There was a landscape painting workshop on at Harden and I was lucky enough to get a position in it.  It was run by a well-known artist and at the same time his wife was running a  portrait painting workshop as well.  There were about 24 of us altogether and it was a great weekend.

The first thing Joe told us when we were all assembled was “You must draw every day for ten minutes”.  He kept reiterating this as the day went on.  “It doesn’t matter what you draw, just draw every day.  Ten minutes is nothing.  Just do it.”  He did a lovely demonstration for us to begin with and told us that when he first started painting he used to stand and watch his artist friends for hours at a time, seeing their techniques, just watching the brush strokes, taking it all in.  He said you can’t watch other people enough.  You must watch and it sort of happens almost by osmosis.   It is vitally important to see how each person achieves what they do.  We watched and watched.  So simply he works with just one brush and a palette of nine colours, oils with no medium, just oils.  He cleans up with soap and water and has no trouble at all.  Mainly he cleans his brush as he changes colour just by wiping it on a cloth.

He had many photos for us to choose from and we pored over them (trying to find the least difficult) and then tried to get going.  I had acrylics which he doesn’t like in any case but I laboured on, trying to get something on the canvas.

I remember playing golf years ago in Bourke.  The fairways were mostly black soil with cracks sometimes big enough for a ball to be lost down them or, when it rained, sticky enough for the balls to get covered in mud and your shoes six inches higher than they were when you started.  When the rain dried up the wild flowers would come up, little white flowers everywhere so you couldn’t see the balls anyway.  Then they brought in irridescent pink and green balls which made life easier.  Not that my balls travelled that far anyway but every now and then in a round you would hear thwack and it was the most beautiful sound.  Music.  Your feet would float across the ground until you heard the next one.  Sometimes there would be three in a round and you knew heaven was right there with you.  I would count them one, two, three.  Bliss.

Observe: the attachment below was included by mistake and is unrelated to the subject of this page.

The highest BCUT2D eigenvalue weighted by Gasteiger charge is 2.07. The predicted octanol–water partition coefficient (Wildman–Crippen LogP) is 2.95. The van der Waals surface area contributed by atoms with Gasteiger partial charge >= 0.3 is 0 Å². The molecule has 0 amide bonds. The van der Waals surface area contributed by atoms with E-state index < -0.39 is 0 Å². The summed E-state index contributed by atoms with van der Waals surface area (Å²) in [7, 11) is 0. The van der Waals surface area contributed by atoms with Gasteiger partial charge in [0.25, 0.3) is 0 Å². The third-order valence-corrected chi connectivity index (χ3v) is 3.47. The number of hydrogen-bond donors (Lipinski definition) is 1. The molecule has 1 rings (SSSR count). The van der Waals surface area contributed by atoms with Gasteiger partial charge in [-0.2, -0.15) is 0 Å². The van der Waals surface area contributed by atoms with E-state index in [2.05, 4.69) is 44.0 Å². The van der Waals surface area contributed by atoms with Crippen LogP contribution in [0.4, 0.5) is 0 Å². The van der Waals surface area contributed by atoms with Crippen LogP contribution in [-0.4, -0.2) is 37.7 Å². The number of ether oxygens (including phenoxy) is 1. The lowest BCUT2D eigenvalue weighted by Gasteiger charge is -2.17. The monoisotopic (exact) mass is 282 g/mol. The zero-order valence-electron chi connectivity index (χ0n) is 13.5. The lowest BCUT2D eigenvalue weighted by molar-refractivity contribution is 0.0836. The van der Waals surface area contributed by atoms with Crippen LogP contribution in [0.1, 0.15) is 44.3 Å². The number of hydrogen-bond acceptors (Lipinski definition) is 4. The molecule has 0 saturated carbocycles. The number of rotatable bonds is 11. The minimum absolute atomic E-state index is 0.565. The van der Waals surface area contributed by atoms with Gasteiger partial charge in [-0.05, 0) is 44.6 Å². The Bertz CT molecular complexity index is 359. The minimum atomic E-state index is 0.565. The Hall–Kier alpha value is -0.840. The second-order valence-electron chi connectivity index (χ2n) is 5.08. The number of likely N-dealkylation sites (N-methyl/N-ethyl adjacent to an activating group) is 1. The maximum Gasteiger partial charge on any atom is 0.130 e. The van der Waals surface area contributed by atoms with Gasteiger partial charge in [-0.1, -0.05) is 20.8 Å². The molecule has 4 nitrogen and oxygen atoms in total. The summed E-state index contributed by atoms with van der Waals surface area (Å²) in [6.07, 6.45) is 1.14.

As you can tell, I was not much of a golfer but those sounds would last me all week until the next game and I would go out again and try to get more.  The horrible thing I have to confess is that I come from long lines of wonderful golfers and tennis players on both sides of my family.  Needless to say I have never played either golf or tennis with any of them.  They wouldn’t believe it for starters.

Tennis is the same.  I love it and play every Thursday with most of my positively brilliant winners coming off the wood, even the wood on the handle!!!  But when I hear that thwang  and, knowing that the ball was hit fairly and squarely in the middle of racquet (never mind the fact that it sails right on to the middle of the back fence) it just brings the biggest smile to my face and I count - one.  Sometimes there are a few and I lose count but usually there are just enough to fit on one hand.

Well, Joe was right into brush strokes.  “It’s just the brush strokes.  Make them as if you mean them.  Make them say something.” 

I was painting away, concentration full on when someone from behind me spoke.  I turned around and flicked my brush somehow and leaned forward to catch it as it hit the canvas.  I sort of bumped it up against the painting and as it fell away there was the most beautiful brush stroke.  What a wonderful feeling.  It almost brought tears to my eyes.  One.

The ladies in the Arts Council were wonderful and food was laid on in great style as only country women can lay it on.  They did it so happily.  Everyone brought something and added it to the table but it was a treat.  Even the ladies who weren’t doing the courses brought food and then washed up and cleaned up after each meal and morning and afternoon tea.  They were so sweet and were just happy to be part of it and enjoy the camaraderie .

On Saturday night we all went out to a local restaurant and enjoyed each other’s company some more as you do with just a little wine to add the spice.

Sunday morning saw us all there bright and early again and Joe, before beginning his next demonstration, turned around to us and said “Well, who did their drawing this morning?”  He was met with blank faces, jaws gaping open.  “We didn’t think you meant this morning.” we bleated almost in unison.  “Every day.  Every day.”

Unfortunately I didn’t get to count two or three with the brush strokes.  That one stands out on my first painting like a flag that waves to me and says “You can do it.  Look what you just did.”

I need to do some more watching.